By Kane Laing
Throughout history the birth of new medias and new mediums has transformed the world of art. Perhaps the most transformative medium in history has been the internet. Can anyone with a media platform be an artist? What happens when everyone can have a media platform?
‘Pictures That I Gone and Done’ by Chris (Simpson Artist) is an example of what once would be considered an outsider with a cult following, but with the internet he is now just a niche part of a mainstream media flow that doesn’t exist in the same way outside of cyberspace. Chris (Simpson Artist) produces digital drawings of mainly Simpsons characters, and also celebrities (especially in response to current events). But the images are disturbing, creepy and hilarious. With captions like: “get bent saggy” for Osama Bin Laden, “Yes we didn’t” for Obama, “I love skin, yes I knew” for Shrei and Trei of the Simpsons show.
It is something about combination of eyes, mouths and teeth with these captions that has a unique creepy-hilarious flavour. The captions and text has a distinct language also; his captions are always one long rambling sentence, with an obsession with certain words like idiot and loads, or body parts, or actions such as ‘lying down’. There is something so satisfying about seeing familiar characters or celebrities turned into these beautiful monstrosities with incredibly bizarre dialogue captions that can sometimes seem incredibly innocent. It feels too acutely aware of itself to be 100% genuine, but it doesn’t detract anything for me.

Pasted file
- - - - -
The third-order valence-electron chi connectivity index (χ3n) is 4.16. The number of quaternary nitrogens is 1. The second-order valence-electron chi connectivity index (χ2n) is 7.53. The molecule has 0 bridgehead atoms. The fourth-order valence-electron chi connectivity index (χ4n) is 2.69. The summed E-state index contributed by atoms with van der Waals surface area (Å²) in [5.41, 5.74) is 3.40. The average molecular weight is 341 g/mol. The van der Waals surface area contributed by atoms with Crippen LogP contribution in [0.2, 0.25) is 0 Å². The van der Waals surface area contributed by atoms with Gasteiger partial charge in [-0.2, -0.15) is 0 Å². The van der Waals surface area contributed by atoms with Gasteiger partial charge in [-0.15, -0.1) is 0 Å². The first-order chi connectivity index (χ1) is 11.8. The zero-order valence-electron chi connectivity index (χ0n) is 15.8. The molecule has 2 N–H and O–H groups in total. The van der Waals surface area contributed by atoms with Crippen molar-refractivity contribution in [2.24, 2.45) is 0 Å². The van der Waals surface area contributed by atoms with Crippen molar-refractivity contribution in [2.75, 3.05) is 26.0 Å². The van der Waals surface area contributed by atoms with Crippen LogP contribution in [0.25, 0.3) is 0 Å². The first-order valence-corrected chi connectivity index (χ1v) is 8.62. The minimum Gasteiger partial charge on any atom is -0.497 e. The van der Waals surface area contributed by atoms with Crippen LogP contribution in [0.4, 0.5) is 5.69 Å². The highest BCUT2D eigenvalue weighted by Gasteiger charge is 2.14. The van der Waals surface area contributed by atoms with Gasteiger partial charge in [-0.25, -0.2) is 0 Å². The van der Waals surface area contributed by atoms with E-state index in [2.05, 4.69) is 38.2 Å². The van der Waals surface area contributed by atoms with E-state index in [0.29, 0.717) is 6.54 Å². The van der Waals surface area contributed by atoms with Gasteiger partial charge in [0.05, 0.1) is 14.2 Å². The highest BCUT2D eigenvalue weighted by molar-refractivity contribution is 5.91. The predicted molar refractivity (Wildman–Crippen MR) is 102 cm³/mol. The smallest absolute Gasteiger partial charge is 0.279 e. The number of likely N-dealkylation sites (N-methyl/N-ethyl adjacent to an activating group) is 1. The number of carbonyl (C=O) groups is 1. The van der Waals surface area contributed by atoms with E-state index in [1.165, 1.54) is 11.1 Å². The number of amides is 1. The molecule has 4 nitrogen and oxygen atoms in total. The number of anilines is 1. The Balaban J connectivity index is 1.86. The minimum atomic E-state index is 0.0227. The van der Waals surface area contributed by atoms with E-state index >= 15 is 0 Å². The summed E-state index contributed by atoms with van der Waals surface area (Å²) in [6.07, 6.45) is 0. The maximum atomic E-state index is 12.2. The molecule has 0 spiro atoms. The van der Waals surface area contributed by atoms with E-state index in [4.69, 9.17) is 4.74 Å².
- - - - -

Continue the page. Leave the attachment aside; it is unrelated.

But is it art? How isn’t it art? Within an institutional framework it would probably be considered “outsider art”. But on the internet there is no such thing, I reckon. It’s a level playing field in cyberspace. For this sort of “art” that has been birthed by the internet, there is a link in the works content to its medium. The internet is inherent in what the work is and how it travels, and it may not survive in any other form. Chris (Simpson Artist) originally used facebook as his mode of dissemination but now also uses other avenues such as twitter and his official website where he sells merchandise with his images printed on it. It is a far cry from the Tate modern, but something about it’s humanity, innocence, hilarity and disturbing strangeness that makes it so compelling. As any great art is.
All images are by Chris (Simpson Artist), taken from his facebook page.